Green NCAP took a closer look at the environmental balance in terms of greenhouse gas emissions and baseline energy requirements for vehicles tested in 2022 with various types of drive. The result shouldn’t really surprise anyone: EVs are clearly ahead in LCA – and SUVs are far below average.
Last year, Green NCAP tested 34 vehicles with different types of propulsion: battery electric motors, hybrid electrics, conventional gasoline and diesel engines, as well as one vehicle, the Ford Puma, that runs on alternative fuels. According to the press release, the LCA calculations used the interactive “Life Cycle Assessment Tool,” which is available to consumers on the Green NCAP website. Calculations are based on the average power mix of the 27 EU member states and the UK and on average mileage of 240,000 km over 16 years.
The results of the Green NCAP program show that the current and ongoing trend towards larger and heavier vehicles is significantly increasing the negative impacts on climate and energy demand. This leads not only to an increase in fuel consumption and electrical energy, but also to an increase in the volume of production of cars and batteries. “Consumers and manufacturers are partly responsible for this trend because they are increasingly choosing larger cars, especially SUVs.”condemns the Euro NCAP initiative.
In general, e-cars are only half as bad for the climate
Green NCAP uses life cycle analysis methods to examine the total greenhouse gas emissions (GHG) and primary energy demand (PED) generated over the life cycle of a vehicle. Life cycle assessment results for 34 vehicles tested showed that battery-powered vehicles lead the way in reducing greenhouse gases, resulting in 40 to 50 percent lower emissions than conventional gasoline vehicles, depending on the model.
When it comes to initial energy requirements, the differences between electric cars and conventional vehicles are smaller. The tested hybrid electric sport utility vehicles (SUVs) will have higher fuel consumption and, due to higher emissions in the use phase, life cycle values in the range 200-240 g CO2-eq/km and an estimate of 0.85-1.0 kWh/km. These values will be between those of a large electric SUV and those of conventional petrol or diesel cars. Notable are the results of the bioethanol-powered Ford Puma (E85), whose greenhouse gas emissions drop closer to that of a battery electric vehicle than the same petrol-powered vehicle. “In this case, the processes required to produce biofuels increase the life-cycle energy requirements of the puma by 57 percent. However, since 60 percent of the total energy required comes from renewables, much less fossil fuel is used.”NCAP Green counts.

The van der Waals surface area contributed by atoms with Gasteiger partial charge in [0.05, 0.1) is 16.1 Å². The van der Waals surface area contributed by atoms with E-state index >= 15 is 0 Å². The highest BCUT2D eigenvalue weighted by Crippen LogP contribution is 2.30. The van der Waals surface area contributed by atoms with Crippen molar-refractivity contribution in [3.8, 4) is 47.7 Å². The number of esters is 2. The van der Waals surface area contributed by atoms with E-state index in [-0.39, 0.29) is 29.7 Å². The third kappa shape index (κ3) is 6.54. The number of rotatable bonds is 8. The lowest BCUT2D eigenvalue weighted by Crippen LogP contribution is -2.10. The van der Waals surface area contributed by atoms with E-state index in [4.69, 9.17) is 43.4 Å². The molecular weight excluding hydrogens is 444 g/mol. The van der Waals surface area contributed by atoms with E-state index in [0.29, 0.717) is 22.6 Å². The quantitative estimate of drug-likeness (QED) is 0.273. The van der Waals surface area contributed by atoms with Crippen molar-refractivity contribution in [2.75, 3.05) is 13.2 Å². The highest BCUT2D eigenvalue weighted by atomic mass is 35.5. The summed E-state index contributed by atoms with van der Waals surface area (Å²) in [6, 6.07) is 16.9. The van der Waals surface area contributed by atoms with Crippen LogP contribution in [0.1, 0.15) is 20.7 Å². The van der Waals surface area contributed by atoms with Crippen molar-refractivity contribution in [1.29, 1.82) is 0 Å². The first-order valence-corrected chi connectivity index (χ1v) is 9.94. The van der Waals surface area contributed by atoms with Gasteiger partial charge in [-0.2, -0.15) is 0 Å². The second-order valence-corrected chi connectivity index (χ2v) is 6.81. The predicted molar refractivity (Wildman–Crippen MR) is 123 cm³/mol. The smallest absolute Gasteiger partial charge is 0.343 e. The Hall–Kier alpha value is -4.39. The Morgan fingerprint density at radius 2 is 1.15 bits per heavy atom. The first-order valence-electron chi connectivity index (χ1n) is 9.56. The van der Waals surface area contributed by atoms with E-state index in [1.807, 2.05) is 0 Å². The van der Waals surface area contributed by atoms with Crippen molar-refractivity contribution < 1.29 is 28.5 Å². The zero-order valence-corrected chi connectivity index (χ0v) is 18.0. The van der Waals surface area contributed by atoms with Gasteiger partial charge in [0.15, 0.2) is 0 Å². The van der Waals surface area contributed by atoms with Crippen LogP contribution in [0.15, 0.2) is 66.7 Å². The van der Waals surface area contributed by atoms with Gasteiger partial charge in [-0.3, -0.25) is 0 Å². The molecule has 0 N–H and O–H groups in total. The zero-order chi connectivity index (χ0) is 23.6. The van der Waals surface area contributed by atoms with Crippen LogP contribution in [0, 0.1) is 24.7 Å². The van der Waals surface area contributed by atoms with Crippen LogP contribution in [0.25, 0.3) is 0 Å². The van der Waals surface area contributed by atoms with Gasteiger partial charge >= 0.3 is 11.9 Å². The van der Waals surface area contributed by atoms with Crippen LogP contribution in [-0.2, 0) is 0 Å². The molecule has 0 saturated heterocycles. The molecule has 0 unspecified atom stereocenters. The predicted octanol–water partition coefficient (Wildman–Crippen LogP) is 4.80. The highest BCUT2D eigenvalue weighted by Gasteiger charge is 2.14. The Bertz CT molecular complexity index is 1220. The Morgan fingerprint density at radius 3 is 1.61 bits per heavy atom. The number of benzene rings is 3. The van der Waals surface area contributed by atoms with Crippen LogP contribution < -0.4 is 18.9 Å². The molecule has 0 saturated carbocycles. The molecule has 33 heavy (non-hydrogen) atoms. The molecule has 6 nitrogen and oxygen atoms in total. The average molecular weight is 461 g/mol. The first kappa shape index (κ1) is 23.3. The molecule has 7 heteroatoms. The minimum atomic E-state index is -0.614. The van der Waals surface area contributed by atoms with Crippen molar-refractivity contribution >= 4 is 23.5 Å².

These calculations showed the significant differences between the environmental impacts of each vehicle, but also revealed the significant effect of mass on greenhouse gas emissions and primary energy demand. This is true for all powertrains, although the correlation may be slightly skewed for some vehicles due to differences in intake or powertrain efficiency. However, the overarching message is clear: the heavier the vehicle, the more harmful it is to the environment and the more energy required to operate the vehicle. In general, battery electric vehicles emit fewer greenhouse gases over their lifetime, but some of the gains are lost from through its heavy weight.”sums up Green NCAP.
Cars are getting heavier
Electric vehicles and electricity in general offer huge potential to reduce greenhouse gases, but the growing trend towards heavier vehicles reduces this potential. To counter this, Green NCAP calls on manufacturers to reduce the mass and dimensions of their products and appeals to consumers to consider not only the powertrain of their new cars, but also their weight when making their purchasing decisions.
In the past 10 years, the average weight of cars sold has increased by about 9 percent, or about 100 kilos. Small SUV sales have quintupled. Large SUV sales have increased sevenfold. Considering the effect of weight on consumption, GHG emissions and PED during production, an average weight gain of 100 kilograms for a compact family car is responsible for approximately 1.4 tonnes of additional greenhouse gas emissions and 5.7 MWh of additional energy consumed. According to the European Automobile Manufacturers Association (ACEA), 9.3 million good cars will be sold in 2022, 12.2 percent of which will be battery electric. According to Green NCAP, this leads to a “statement of account”: Assuming that eight million vehicles are on average 100 kg heavier, the climate impact of this weight increase would be equivalent to about 200,000 additional cars on European roads.
Source: Green NCAP press release dated 03/23/2023
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